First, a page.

No matter which way you looked at it, the bulls had four buttocks. Lined up, ready to strut into the show ring at the Great Yorkshire Show, rosettes on their shiny new collars, coats freshly coiffed and tails trimmed of poo, they were splendid specimens of bovine breeding. But yet they had four buttocks. I counted them. One. Two. Three. Four. Noel counted them. One. Two. Three Four. Yup. Four.
Son-in-law Tom, a cattle farmer, has tried his best to educate the two oldie townies in countryside know-how. As we entered the cattle sheds at the show, he explained that the cows were the ones with the boobies and the bulls, well, they really didn't need any explanation, it was plain to see and would definitely have had someone's eye out.
The buttock phenomenon, as we came to call it, had a simple explanation. People like rump steak, the more rumps, the more steak, these beasts were bred for their buttocks. It's enough to turn you vegetarian.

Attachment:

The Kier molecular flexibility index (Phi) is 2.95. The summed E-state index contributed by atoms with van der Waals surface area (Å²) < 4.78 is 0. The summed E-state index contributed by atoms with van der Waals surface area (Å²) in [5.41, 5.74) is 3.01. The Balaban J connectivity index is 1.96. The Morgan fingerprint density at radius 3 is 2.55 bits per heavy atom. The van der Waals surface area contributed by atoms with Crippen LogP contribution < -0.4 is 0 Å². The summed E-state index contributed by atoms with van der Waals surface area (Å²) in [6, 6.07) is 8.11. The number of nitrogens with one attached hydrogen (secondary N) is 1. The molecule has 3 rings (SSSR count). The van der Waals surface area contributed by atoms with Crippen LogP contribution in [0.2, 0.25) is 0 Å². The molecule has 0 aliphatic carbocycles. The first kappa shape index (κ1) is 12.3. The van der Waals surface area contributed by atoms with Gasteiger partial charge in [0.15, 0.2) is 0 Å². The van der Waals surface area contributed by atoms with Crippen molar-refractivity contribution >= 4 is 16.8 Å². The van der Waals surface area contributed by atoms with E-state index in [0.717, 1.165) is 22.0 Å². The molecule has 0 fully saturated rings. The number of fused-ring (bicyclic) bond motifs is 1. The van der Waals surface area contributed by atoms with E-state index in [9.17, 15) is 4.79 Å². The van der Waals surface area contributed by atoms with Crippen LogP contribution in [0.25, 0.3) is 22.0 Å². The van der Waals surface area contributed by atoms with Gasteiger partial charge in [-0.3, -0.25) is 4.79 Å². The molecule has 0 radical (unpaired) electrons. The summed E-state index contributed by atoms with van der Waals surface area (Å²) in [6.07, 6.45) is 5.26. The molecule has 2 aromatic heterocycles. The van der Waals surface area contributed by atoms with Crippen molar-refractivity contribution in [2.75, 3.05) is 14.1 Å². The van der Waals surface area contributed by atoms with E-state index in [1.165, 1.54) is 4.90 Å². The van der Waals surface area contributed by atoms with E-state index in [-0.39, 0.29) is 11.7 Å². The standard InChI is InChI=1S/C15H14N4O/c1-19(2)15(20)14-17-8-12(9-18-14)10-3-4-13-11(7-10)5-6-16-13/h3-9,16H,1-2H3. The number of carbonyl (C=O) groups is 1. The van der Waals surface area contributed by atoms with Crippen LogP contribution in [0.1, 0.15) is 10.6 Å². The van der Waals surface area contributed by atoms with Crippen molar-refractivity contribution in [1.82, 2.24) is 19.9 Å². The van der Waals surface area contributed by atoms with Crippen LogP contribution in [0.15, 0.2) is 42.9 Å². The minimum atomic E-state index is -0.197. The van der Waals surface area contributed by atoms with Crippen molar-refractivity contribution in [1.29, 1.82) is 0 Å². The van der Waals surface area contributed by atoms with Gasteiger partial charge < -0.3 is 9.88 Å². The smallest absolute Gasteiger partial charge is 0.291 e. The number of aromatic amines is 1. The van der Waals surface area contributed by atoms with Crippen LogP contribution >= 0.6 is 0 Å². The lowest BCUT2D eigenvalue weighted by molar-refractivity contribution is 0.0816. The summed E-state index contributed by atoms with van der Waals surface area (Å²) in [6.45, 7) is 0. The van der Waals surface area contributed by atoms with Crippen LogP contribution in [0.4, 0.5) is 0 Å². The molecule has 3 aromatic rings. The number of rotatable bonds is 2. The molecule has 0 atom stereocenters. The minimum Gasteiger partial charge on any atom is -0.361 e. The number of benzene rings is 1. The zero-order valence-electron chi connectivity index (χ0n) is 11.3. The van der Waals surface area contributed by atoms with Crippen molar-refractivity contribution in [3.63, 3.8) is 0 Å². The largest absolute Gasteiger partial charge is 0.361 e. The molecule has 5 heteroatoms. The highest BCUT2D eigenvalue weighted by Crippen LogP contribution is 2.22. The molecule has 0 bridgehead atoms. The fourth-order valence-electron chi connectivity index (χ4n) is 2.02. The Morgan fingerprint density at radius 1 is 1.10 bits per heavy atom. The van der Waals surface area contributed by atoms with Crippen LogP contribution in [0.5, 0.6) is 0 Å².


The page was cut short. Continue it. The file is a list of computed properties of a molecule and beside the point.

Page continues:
We were at the Great Yorkshire Show with most of the population of the north of England, Scotland, the Cotswolds, part of Greater London and Holland. The place was heaving, no-one walked, we all moved together in one blobby mass of ice-cream-eating humanity. Together we watched the show jumping, held our breath as we walked past the pig pens, gasped at the lumberjacks as they shinned up the posts, tested the meats and cheeses in the food hall and collected little bottles of yoghurt handed out by the trayload.
We met up with Hannah, Tom and birthday girl Lizzie, who's three tomorrow. As a farmer's daughter she can name every piece of heavy equipment, along with its manufacturer. She's not phased by the cattle and sheep – there's plenty of those at home. But the goats, well, they were a real eye opener for her, she had to give every goat a little pat on the bottom, and there were a lot of them. Fortunately they only had two buttocks, otherwise we'd have been there all day.